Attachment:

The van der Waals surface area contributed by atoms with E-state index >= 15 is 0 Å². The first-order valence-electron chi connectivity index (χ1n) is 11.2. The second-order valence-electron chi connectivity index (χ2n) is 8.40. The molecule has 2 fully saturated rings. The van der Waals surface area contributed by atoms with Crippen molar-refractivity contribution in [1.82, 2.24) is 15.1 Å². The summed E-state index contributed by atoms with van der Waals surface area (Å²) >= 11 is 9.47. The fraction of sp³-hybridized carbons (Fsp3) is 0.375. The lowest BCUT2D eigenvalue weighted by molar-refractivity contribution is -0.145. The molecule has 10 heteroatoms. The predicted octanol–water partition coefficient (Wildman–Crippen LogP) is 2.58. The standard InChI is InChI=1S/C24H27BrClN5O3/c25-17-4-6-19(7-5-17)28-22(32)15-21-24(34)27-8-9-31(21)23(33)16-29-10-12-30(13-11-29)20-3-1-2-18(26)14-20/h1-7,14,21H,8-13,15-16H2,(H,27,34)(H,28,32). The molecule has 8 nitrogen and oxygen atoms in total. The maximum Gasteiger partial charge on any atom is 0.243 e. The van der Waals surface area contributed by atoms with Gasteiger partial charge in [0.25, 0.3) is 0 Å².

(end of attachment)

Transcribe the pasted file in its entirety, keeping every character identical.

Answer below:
The van der Waals surface area contributed by atoms with E-state index >= 15 is 0 Å². The first-order valence-electron chi connectivity index (χ1n) is 11.2. The second-order valence-electron chi connectivity index (χ2n) is 8.40. The molecule has 2 fully saturated rings. The van der Waals surface area contributed by atoms with Crippen molar-refractivity contribution in [1.82, 2.24) is 15.1 Å². The summed E-state index contributed by atoms with van der Waals surface area (Å²) >= 11 is 9.47. The fraction of sp³-hybridized carbons (Fsp3) is 0.375. The lowest BCUT2D eigenvalue weighted by molar-refractivity contribution is -0.145. The molecule has 10 heteroatoms. The predicted octanol–water partition coefficient (Wildman–Crippen LogP) is 2.58. The standard InChI is InChI=1S/C24H27BrClN5O3/c25-17-4-6-19(7-5-17)28-22(32)15-21-24(34)27-8-9-31(21)23(33)16-29-10-12-30(13-11-29)20-3-1-2-18(26)14-20/h1-7,14,21H,8-13,15-16H2,(H,27,34)(H,28,32). The molecule has 8 nitrogen and oxygen atoms in total. The maximum Gasteiger partial charge on any atom is 0.243 e. The van der Waals surface area contributed by atoms with Gasteiger partial charge in [0.25, 0.3) is 0 Å².